UBC Faculty Research and Publications

Growth genes are implicated in the evolutionary divergence of sympatric piscivorous and insectivorous rainbow trout (Oncorhynchus mykiss) Grummer, Jared A.; Whitlock, Michael C.; Schulte, Patricia M.; Taylor, Eric B., 1958-

Abstract

Background: Identifying ecologically signifcant phenotypic traits and the genomic mechanisms that underly them are crucial steps in understanding traits associated with population divergence. We used genome-wide data to identify genomic regions associated with key traits that distinguish two ecomorphs of rainbow trout (Oncorhynchus mykiss)—insectivores and piscivores—that coexist for the non-breeding portion of the year in Kootenay Lake, southeastern British Columbia. “Gerrards” are large-bodied, rapidly growing piscivores with high metabolic rates that spawn north of Kootenay Lake in the Lardeau River, in contrast to the insectivorous populations that are on average smaller in body size, with lower growth and metabolic rates, mainly forage on aquatic insects, and spawn in tributaries immediately surrounding Kootenay Lake. We used pool-seq data representing ~ 60% of the genome and 80 fsh per population to assess the level of genomic divergence between ecomorphs and to identify and interrogate loci that may play functional or selective roles in their divergence. Results: Genomic divergence was high between sympatric insectivores and piscivores (FST = 0.188), and in fact higher than between insectivorous populations from Kootenay Lake and the Blackwater River (FST = 0.159) that are > 500 km apart. A window-based FST analysis did not reveal “islands” of genomic diferentiation; however, the window with highest FST estimate did include a gene associated with insulin secretion. Although we explored the use of the “Local score” approach to identify genomic outlier regions, this method was ultimately not used because simulations revealed a high false discovery rate (~ 20%). Gene ontology (GO) analysis identifed several growth processes as enriched in genes occurring in the ~ 200 most divergent genomic windows, indicating many loci of small efect involved in growth and growth-related metabolic processes are associated with the divergence of these ecomorphs. Conclusion: Our results reveal a high degree of genomic diferentiation between piscivorous and insectivorous populations and indicate that the large body piscivorous phenotype is likely not due to one or a few loci of large efect. Rather, the piscivore phenotype may be controlled by several loci of small efect, thus highlighting the power of whole-genome resequencing in identifying genomic regions underlying population-level phenotypic divergences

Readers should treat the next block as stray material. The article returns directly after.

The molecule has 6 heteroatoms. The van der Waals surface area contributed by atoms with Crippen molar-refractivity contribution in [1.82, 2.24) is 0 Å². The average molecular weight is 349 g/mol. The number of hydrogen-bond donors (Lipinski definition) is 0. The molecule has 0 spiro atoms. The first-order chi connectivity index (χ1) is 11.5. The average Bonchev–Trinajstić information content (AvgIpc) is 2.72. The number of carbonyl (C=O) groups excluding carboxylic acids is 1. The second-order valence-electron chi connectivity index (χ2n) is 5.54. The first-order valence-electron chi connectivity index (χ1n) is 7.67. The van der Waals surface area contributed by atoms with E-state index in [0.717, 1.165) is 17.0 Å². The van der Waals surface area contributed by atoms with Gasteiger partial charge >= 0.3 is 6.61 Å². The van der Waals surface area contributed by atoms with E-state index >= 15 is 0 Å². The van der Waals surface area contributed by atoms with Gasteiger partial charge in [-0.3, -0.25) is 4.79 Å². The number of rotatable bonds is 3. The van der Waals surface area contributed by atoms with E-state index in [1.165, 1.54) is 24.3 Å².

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Attribution 4.0 International (CC BY 4.0)

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